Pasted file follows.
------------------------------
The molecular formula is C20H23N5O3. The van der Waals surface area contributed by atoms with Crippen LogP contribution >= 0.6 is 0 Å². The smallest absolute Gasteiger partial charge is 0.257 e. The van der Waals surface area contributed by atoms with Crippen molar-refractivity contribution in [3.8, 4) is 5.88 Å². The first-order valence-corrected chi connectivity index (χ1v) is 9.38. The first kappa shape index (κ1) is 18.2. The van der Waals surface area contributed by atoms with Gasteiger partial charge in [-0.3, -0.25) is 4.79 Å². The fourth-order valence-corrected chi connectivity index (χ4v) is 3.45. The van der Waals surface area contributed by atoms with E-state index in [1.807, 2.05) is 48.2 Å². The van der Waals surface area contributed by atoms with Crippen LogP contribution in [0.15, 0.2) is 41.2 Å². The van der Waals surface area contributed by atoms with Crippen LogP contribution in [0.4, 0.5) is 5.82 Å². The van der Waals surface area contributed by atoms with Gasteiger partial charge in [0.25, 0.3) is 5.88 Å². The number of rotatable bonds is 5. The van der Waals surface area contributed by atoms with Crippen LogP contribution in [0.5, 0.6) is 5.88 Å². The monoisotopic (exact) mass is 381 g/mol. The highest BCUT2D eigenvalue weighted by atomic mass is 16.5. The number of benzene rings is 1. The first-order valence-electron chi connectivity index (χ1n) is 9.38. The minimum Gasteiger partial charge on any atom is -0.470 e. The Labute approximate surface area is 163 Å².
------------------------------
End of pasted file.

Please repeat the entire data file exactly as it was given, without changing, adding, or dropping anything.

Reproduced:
The molecular formula is C20H23N5O3. The van der Waals surface area contributed by atoms with Crippen LogP contribution >= 0.6 is 0 Å². The smallest absolute Gasteiger partial charge is 0.257 e. The van der Waals surface area contributed by atoms with Crippen molar-refractivity contribution in [3.8, 4) is 5.88 Å². The first-order valence-corrected chi connectivity index (χ1v) is 9.38. The first kappa shape index (κ1) is 18.2. The van der Waals surface area contributed by atoms with Gasteiger partial charge in [-0.3, -0.25) is 4.79 Å². The fourth-order valence-corrected chi connectivity index (χ4v) is 3.45. The van der Waals surface area contributed by atoms with E-state index in [1.807, 2.05) is 48.2 Å². The van der Waals surface area contributed by atoms with Crippen LogP contribution in [0.15, 0.2) is 41.2 Å². The van der Waals surface area contributed by atoms with Crippen LogP contribution in [0.4, 0.5) is 5.82 Å². The van der Waals surface area contributed by atoms with Gasteiger partial charge in [0.25, 0.3) is 5.88 Å². The number of rotatable bonds is 5. The van der Waals surface area contributed by atoms with Crippen LogP contribution in [0.5, 0.6) is 5.88 Å². The monoisotopic (exact) mass is 381 g/mol. The highest BCUT2D eigenvalue weighted by atomic mass is 16.5. The number of benzene rings is 1. The first-order valence-electron chi connectivity index (χ1n) is 9.38. The minimum Gasteiger partial charge on any atom is -0.470 e. The Labute approximate surface area is 163 Å².